When God sent his “only begotten Son” he did so in a place aptly named as Bethlehem. As we saw last Sunday, Bethlehem, in the Hebrew language, means “House of Bread.” Historically speaking, the city itself was nothing to write home about. It wasn’t a preferred travel destination spot nor was it, “metro” or “cosmo” in any sense of the word. Neither did it carry any significance; militarily, economically, or politically. The lyrics of the Christmas carol we sang a moment ago, “O little town of Bethlehem” paints the picture of how irrelevant Bethlehem really was in the 1st century.
Biblical history, however, reveals that some pretty significant did happen at Bethlehem. Rachel, the wife of the patriarch Jacob, was buried there and for all of you hopeless romantics out there, the “House of Bread” was the place where mover-and-shakers Ruth and Boaz fell in love. The psalmist David was born there (John 7:42) and while he grew to be a precocious, leathered-lung shepherd boy, Bethlehem became one of his favorite places to tend, fend, and feed his flock. He eventually was anointed king there by the prophet Samuel. From then on, Bethlehem was dubbed the “City of David.”Nevertheless, Bethlehem’s former fame would be surpassed only by its future greatness. 800 years before it happened the prophet Micah from Moresheth-Gath predicted (5:2)
But you, O Bethlehem of Ephrathah, who are one of the little clans of Judah, from you shall come forth for me one who is to rule in Israel, whose origin is from of old, from ancient days.
The “One” who was to come forth from Bethlehem, whose origin is from old and ancient days, is the preexistent Jesus Christ, the Son of God and God the Son, whose birth we celebrate tonight.
“The Bread of Life”
The Bethlehem connection is far deeper than Jesus being born there, however. The One born in the “House of Bread” would go on to become the “Bread of Life.” Listen to Jesus’ BHAC along with his BAP in John 6:35, 48
I am the bread of life. Whoever comes to me will never be hungry…
Jesus made this “Bread of Life” claim in reference to another “bread” in Scripture, namely, manna bread! Manna (lit: “what is it?”) was this curious bread-like substance that God, for over forty years, rained down on the nomadic Israelites as they traveled from Egypt to the Promised Land. However, just like the heaping of Christmas goodies we’ve been munching on all Christmas Season, the manna bread the Israelites consumed was only a temporary solution to a temporary problem, namely physical hunger. Now whether we eat to live or live to eat, or both, we, just like my snack-a-holic-puppy Crosby, are eating machines by nature and obviously, we need to be. However, as Jesus pointed out in places like John 6:31, 58
31 Our ancestors ate the manna in the wilderness; as it is written, `He gave them bread from heaven to eat.'”
58 I am the bread that came down from heaven, not like that which your ancestors ate, and they died. But the one who eats this bread will live forever.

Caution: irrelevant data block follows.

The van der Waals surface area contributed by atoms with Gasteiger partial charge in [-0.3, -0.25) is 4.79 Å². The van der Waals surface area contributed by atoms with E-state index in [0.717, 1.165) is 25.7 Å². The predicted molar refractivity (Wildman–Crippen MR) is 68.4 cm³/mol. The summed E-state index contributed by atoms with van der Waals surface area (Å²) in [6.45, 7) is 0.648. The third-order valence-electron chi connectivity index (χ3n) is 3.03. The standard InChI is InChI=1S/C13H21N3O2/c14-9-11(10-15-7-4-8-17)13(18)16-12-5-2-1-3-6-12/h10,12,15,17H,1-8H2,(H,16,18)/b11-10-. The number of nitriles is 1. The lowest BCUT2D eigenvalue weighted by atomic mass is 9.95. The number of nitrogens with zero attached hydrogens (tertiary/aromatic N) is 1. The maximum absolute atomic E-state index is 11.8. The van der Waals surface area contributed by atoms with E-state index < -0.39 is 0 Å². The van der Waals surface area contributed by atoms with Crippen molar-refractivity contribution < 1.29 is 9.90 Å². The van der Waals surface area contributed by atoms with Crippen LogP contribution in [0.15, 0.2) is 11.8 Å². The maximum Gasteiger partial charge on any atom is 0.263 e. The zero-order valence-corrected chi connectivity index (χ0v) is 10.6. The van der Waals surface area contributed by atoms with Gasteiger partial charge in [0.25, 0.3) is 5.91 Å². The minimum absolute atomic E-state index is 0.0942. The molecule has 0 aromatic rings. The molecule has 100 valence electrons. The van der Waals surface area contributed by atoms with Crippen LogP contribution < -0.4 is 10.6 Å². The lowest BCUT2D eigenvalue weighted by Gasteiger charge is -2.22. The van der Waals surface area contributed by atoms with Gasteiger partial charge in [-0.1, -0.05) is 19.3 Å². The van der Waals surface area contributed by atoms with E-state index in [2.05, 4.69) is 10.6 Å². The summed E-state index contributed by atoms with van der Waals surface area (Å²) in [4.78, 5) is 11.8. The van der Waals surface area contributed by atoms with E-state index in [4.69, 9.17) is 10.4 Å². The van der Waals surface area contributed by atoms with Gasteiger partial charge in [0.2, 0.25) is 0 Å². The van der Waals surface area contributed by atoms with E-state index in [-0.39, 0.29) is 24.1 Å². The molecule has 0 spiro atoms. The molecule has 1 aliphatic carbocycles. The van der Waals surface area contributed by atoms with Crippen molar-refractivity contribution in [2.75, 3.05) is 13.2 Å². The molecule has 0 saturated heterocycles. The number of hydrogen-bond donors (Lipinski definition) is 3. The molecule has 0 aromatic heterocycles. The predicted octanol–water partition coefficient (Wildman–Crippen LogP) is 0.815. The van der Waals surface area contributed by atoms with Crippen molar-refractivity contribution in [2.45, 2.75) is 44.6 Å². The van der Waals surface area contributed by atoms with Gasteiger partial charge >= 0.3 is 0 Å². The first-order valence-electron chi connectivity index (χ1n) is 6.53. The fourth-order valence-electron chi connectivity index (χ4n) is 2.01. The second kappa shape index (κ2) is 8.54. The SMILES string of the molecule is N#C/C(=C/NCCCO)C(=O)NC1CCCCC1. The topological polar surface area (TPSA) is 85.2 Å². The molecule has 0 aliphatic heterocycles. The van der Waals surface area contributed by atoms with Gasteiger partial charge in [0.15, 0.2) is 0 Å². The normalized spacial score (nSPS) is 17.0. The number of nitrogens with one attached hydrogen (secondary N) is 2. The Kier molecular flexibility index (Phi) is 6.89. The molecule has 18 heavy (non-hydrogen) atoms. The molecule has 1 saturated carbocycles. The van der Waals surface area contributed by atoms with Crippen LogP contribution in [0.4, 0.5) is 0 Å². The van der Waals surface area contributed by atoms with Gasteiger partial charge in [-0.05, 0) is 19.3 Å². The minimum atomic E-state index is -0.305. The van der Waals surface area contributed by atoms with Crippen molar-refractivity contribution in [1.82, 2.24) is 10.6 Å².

Like the manna bread God sent down from heaven to take away the Israelites’ physical hunger, God sent Jesus down from heaven to take away our spiritual hunger. What caused this spiritual hunger? According to places like Isaiah 59:2 and Romans 3:23 this hunger began the moment, we, like the social distance requirements of the CDC, spiritually distanced ourselves from God because of our sin. We were originally created to live eternally with, and in, God. However, the moment sin entered into the universe and into us, this spiritual distance occurred and simultaneously created within our souls a “raging and inextinguishable hunger” (Henry Scougal) one which drives every one of our conscious and unconscious impulses. Whether we realize it or not, we are starving for God and human experience has clearly demonstrated that nothing on the earth, from the earth, or in the earth, i.e., no person, place, or thing, no matter how much, how many, or how often, can take away our spiritual hunger and fill our souls.
Good News on the Food Front
However, our loving Heavenly Father “so loved the world” (John 3:16) he sent the “Bread of Life” not only to save and forgive us but also to close the relational distance between us. To eat of the “Bread of Life” simply means to live in a harmonious, dynamic, interactive, and loving relationship with our Him through Jesus Christ. Once we start the “eating” our spiritual hunger is satiated forever! This is why Jesus said it was impossible for us to live, “on physical bread alone” (Matthew 4:4) and counseled in John 6:27
Do not live for the bread that perishes, but for the bread that endures for eternal life, which I will give you.
Who has seen the recent Snickers commercial with its humorous, albeit accurate tagline, “You are not you when you’re hungry?” I don’t know about you but when I’m hungry, I get snarky, shaky, and some would say, a bit flaky. Likewise, you are not you when you are spiritually hungry. Symptoms of spiritual hunger may include hopelessness and fearfulness, joylessness and lovelessness among others. But the “Bread of Life” wants to fill us with all of these wonderful things plus give us the best dessert of all, eternal life (by the way, his church is his spiritual restaurant so come by weekly for some fine dining). I digress (must be hungry lol), but the good news of Christmas is that we no longer have to eat the crumbs of the world or the junk food of our culture. The “Bread of Life” born in the “House of Bread” is the best of all spiritual diets so let us now, on this glorious Christmas Eve, “prepare our hearts” a room for him.